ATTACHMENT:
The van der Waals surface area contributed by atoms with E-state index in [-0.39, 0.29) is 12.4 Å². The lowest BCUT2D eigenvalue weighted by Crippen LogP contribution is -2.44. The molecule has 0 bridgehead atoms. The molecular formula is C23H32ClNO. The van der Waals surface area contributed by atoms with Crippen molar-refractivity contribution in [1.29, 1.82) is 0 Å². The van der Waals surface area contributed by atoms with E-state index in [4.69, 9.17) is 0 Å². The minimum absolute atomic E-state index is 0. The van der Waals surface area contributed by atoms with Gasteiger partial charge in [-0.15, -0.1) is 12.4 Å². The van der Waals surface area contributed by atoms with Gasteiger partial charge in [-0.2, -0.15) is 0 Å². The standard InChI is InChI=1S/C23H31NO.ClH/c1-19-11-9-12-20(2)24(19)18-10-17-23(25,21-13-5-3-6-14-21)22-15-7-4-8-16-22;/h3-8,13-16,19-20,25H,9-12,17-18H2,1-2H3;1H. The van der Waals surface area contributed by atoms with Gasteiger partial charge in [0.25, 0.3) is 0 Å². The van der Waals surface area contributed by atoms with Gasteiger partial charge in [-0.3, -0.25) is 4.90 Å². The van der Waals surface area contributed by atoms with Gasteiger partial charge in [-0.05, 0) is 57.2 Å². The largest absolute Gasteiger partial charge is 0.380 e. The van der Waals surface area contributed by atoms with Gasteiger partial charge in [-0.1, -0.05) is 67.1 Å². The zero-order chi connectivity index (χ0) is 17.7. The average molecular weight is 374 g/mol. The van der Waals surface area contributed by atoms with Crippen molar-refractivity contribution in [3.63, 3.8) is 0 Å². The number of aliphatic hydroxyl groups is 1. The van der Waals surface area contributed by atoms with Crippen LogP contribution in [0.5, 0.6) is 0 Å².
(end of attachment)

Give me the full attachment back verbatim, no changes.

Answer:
The van der Waals surface area contributed by atoms with E-state index in [-0.39, 0.29) is 12.4 Å². The lowest BCUT2D eigenvalue weighted by Crippen LogP contribution is -2.44. The molecule has 0 bridgehead atoms. The molecular formula is C23H32ClNO. The van der Waals surface area contributed by atoms with Crippen molar-refractivity contribution in [1.29, 1.82) is 0 Å². The van der Waals surface area contributed by atoms with E-state index in [4.69, 9.17) is 0 Å². The minimum absolute atomic E-state index is 0. The van der Waals surface area contributed by atoms with Gasteiger partial charge in [-0.15, -0.1) is 12.4 Å². The van der Waals surface area contributed by atoms with Gasteiger partial charge in [-0.2, -0.15) is 0 Å². The standard InChI is InChI=1S/C23H31NO.ClH/c1-19-11-9-12-20(2)24(19)18-10-17-23(25,21-13-5-3-6-14-21)22-15-7-4-8-16-22;/h3-8,13-16,19-20,25H,9-12,17-18H2,1-2H3;1H. The van der Waals surface area contributed by atoms with Gasteiger partial charge in [0.25, 0.3) is 0 Å². The van der Waals surface area contributed by atoms with Gasteiger partial charge in [-0.3, -0.25) is 4.90 Å². The van der Waals surface area contributed by atoms with Gasteiger partial charge in [-0.05, 0) is 57.2 Å². The largest absolute Gasteiger partial charge is 0.380 e. The van der Waals surface area contributed by atoms with Gasteiger partial charge in [-0.1, -0.05) is 67.1 Å². The zero-order chi connectivity index (χ0) is 17.7. The average molecular weight is 374 g/mol. The van der Waals surface area contributed by atoms with Crippen molar-refractivity contribution in [3.63, 3.8) is 0 Å². The number of aliphatic hydroxyl groups is 1. The van der Waals surface area contributed by atoms with Crippen LogP contribution in [0.5, 0.6) is 0 Å².